Frith Street Gallery

Golden Square

17-18 Golden Square, London W1F 9JJ
T +44 (0)20 7494 1550 ~ F +44 (0)20 7287 3733

Press relating to Anna Barriball

  • London Round-up: Anna Barriball at Frith Street Gallery

    Published in Art Monthly, May 2016 ( No. 396 28-29 )

    In 1970 Robert Motherwell wrote that, in the humanism of abstraction, ‘you don’t have to paint a figure in order to express human feelings…states of feeling, when generalised, become questions of light, colour, weight, solidity, airiness, lyricism, sombreness, heaviness, strength’. His words have their echo in the robust and intense, quietly disclosive drawings of Anna Barriball at Frith Street Gallery.

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  • Anna Barriball ~ Mark Prince

    Published in Frieze, 17 February 2014

    Not all of Anna Barriball’s art is photographic, but its various forms share a preoccupation with the legacy of casual representation. They are poised between appealing to the remaining recognition of photography’s veracity, and asking us to complicitly acknowledge that this has been diminished to a motif. This theme can become portentously elegiac, as if a casual link to the past automatically granted poignancy to retrospection, and Barriball’s work has a monumental, meditative quality that tends to encourage such an assumption. Like Stezaker, she uses overt artifice - in her case, arbitrary colouring and formalistic patterning - as a counterforce to resist submission to the seductiveness of nostalgia.

    http://www.frieze.com/issue/review/anna-barriball/

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  • In the studio: Anna Barriball ~ Karen Wright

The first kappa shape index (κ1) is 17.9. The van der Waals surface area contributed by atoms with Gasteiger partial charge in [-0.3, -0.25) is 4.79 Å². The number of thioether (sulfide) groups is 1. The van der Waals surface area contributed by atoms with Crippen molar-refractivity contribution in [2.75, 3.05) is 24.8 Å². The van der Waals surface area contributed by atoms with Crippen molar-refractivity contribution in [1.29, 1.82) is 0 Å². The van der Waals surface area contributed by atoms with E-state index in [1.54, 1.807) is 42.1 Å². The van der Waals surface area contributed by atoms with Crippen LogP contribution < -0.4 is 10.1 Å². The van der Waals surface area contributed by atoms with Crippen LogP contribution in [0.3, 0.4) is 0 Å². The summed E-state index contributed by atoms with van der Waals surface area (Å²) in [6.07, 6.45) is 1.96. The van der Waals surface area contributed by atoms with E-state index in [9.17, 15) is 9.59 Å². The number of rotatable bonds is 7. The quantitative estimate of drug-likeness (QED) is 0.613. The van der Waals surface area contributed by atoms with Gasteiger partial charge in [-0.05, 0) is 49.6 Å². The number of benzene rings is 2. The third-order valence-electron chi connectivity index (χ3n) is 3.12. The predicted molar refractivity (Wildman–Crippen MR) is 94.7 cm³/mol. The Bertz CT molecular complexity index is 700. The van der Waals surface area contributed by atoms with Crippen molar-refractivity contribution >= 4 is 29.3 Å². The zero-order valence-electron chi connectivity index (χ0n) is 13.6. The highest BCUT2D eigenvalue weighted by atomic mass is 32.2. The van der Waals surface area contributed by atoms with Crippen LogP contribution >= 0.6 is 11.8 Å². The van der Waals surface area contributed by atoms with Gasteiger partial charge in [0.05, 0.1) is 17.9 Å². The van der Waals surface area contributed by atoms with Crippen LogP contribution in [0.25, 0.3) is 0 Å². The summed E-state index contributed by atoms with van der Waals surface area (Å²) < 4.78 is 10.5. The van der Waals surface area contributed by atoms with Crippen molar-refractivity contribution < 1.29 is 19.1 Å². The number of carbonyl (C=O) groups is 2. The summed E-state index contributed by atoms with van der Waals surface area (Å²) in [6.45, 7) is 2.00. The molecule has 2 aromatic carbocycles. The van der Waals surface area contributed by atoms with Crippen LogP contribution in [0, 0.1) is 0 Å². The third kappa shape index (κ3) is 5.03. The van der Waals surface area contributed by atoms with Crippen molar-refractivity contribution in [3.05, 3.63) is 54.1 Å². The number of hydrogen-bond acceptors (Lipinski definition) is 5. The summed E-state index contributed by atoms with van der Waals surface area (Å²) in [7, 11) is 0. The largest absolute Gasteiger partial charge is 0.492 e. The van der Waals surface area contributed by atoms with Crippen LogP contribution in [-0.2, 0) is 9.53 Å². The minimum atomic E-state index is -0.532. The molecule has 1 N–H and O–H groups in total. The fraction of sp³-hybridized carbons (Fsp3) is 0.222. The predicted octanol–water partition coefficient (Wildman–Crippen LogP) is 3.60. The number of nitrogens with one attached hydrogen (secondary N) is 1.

Published in The Independent, 22 November 2013

    It was a flat tyre that led me to Anna Barriball. I had been visiting Hurvin Anderson’s studio in Bermondsey, South London, when I found myself stranded in the rain. Barriball, who works in the same complex, rescued me, taking me into her studio to wait for the AA.

    Her studio is on the same floor as Anderson’s in the former biscuit factory and shares his outlook – an open sky and trains zipping by on the aqueduct. She loves the beautiful sunsets, she says, apologising that she has to carry on working as she talks. Her pieces are due to go to the framers later today for her new show at Frith Street Gallery. Her assistant, Annabel, carries on painting a strip of fluorescent orange that will eventually be hidden but will cast its ethereal light across the final work.

    Barriball often works on the same theme. One set of drawings is made using the mundane ceiling tiles often seen in 1970s buildings, by painstakingly piercing through the tiles with a pencil. I ask how long they take to make. “They take time. There is often a layering of time, in the making and the subject. I’m also showing video loops at Frith Street. They’re made from still images edited together to give movement and duration.”

    http://www.independent.co.uk/arts-entertainment/art/features/in-the-studio-anna-barriball-artist-8954829.html

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  • Anna Barriball: Fruitmarket Gallery ~ Moira Jeffrey

    Published in Scotsman, January 2012

    This impulse to make contact with surfaces is everywhere in Barriball’s work. Door is an entire traditional door, made by laying a sheet on the surface and covering it with graphite, like a kind of brass rubbing. In the process it acquires three dimensions, like a shallow relief sculpture. Mirror Window Wall is a series of sash windows rendered, through similar techniques in silver ink.

    Again Barriball is worrying away with the questions of openings and barriers, apertures and dead ends. Mirror Window Wall confuses. You wonder about whether it, or you, is inside or out. Many of Barriball’s similar works render something transparent like glass into a hard opaque surface.